Roger Federer Vs Roger Federer

EmmaAnalyst IApril 7, 2009

KEY BISCAYNE, FL - MARCH 31:  Roger Federer of Switzerland waves to the crowd after defeating Taylor Dent during day nine of the Sony Ericsson Open at the Crandon Park Tennis Center on March 31, 2009 in Key Biscayne, Florida.  (Photo by Matthew Stockman/Getty Images)

Roger Federer is probably the best tennis player ever to take to the courts.

He has the most complete game, and is the most technically sound we have ever seen.

The problem? He knows it.

Combine this knowledge with the stubbornness of a champion, and a fierce denial that he is no longer the best, and the problem is bigger than it should be.

I think it is unanimous within the tennis community—Roger Federer needs a coach.

Lets face it—with the world's best ever player, there isn't really a whole lot of "coaching" as such that can be done.

As the saying goes, "a little goes a long way". A tweak here, a tweak there—it could be all it takes.

I never thought the following would be applicable to Roger Federer—but his current mental strength is probably one of the most fragile on tour.

He has become prone to final set meltdowns. He was reduced to tears by Rafael Nadal. He smashed a racket when playing against Novak Djokovic.

A coach would be able to share in these problems with him. Moral support, or something of the sort. A fresh pair of ears to run his strategies by, some new tactical suggestions.

A reinforcement of the obvious—like getting your first serves in.

Generally, just somebody to shoulder some of the burden of knowing that, while you may be the best ever, you aren't the best right now.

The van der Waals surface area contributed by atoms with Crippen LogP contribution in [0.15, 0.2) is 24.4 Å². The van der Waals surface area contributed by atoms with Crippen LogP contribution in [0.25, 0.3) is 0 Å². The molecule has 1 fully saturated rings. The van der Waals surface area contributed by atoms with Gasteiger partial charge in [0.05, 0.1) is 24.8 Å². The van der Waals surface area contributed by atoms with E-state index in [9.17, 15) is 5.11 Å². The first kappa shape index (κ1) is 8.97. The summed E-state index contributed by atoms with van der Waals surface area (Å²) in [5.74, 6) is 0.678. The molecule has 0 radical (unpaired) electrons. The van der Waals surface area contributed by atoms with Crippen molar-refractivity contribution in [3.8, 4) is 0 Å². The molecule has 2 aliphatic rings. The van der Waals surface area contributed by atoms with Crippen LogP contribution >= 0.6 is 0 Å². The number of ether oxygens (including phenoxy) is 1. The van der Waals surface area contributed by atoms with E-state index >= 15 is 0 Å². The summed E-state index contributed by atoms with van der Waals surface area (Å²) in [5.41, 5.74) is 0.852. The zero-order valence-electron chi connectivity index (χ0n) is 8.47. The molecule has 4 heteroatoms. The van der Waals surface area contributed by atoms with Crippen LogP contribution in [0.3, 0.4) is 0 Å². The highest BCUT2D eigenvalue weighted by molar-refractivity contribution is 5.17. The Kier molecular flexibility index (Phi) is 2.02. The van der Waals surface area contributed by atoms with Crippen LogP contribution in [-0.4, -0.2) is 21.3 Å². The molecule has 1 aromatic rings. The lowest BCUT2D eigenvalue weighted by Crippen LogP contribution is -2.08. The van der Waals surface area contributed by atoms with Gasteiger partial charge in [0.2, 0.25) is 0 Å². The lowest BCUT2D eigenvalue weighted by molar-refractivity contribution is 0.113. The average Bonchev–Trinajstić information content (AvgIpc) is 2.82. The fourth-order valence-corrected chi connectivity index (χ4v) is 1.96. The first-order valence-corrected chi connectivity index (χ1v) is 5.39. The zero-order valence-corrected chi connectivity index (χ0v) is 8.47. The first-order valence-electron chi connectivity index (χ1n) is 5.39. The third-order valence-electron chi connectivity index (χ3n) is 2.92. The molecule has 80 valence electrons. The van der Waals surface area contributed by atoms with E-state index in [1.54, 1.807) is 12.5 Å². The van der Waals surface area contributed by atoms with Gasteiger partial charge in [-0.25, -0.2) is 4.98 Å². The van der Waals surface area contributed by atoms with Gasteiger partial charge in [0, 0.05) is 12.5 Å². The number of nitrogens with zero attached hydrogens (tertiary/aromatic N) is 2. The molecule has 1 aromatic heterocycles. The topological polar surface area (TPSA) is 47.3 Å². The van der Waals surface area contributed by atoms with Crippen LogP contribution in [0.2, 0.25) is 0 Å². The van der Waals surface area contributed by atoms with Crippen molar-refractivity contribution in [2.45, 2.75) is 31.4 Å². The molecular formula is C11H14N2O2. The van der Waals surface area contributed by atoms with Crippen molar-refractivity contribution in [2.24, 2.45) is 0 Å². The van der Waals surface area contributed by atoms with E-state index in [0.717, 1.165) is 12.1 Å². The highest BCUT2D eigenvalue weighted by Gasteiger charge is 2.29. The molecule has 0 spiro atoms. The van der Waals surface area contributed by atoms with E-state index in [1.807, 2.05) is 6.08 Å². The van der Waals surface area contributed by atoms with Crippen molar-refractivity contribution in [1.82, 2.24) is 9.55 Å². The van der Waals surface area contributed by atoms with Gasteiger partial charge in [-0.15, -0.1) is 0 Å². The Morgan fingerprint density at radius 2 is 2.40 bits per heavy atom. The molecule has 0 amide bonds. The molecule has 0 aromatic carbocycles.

Okay—you can take the "Darren Cahill" episode as an admittance that he needs help. Whatever. It didn't happen.

And no matter what either of them says, I don't buy that Cahill's problem was the distance. He has already coached on tour—he knew the requirements. 

We shall never know if Cahill honestly hadn't thought it through with regards to the extent of his travelling, if it was just Fed saying "I'm here, I'm not going anywhere, I'm trying to do something," or if it was something else entirely.

Frankly it doesn't matter.

What matters is, Roger Federer is still without a coach, and that is something which needs to change.

When you are dominating the entire tennis world, when you rarely lose matches, when your mental strength is virtually indestructable—that is when you can say, there's no real point in paying a coach. (The fact that you shouldn't say that, because there are always ways to improve, is irrelevant.)

You do not say that when you have lost five consecutive times to Rafael Nadal, four consecutive times to Andy Murray, broken a winning streak against Novak Djokovic, and self-destructed in the final set of any tough match.

If that is what is happening, it's more than time you say enough's enough—I need help. I can't do this alone. Somebody needs to tell me what to do, so I can start winning again.

John McEnroe has offered his services to Roger Federer. So far, I've heard nothing as to what Roger's response has been.

I hope—for Roger's own sake, and for the sake of tennis—that he accepts the help.

Because the greatest player ever needs to prove that he can stand up to adversity, after five virtually unchallenged years at the top.

He needs to cement his status, and to do so, he will need a coach.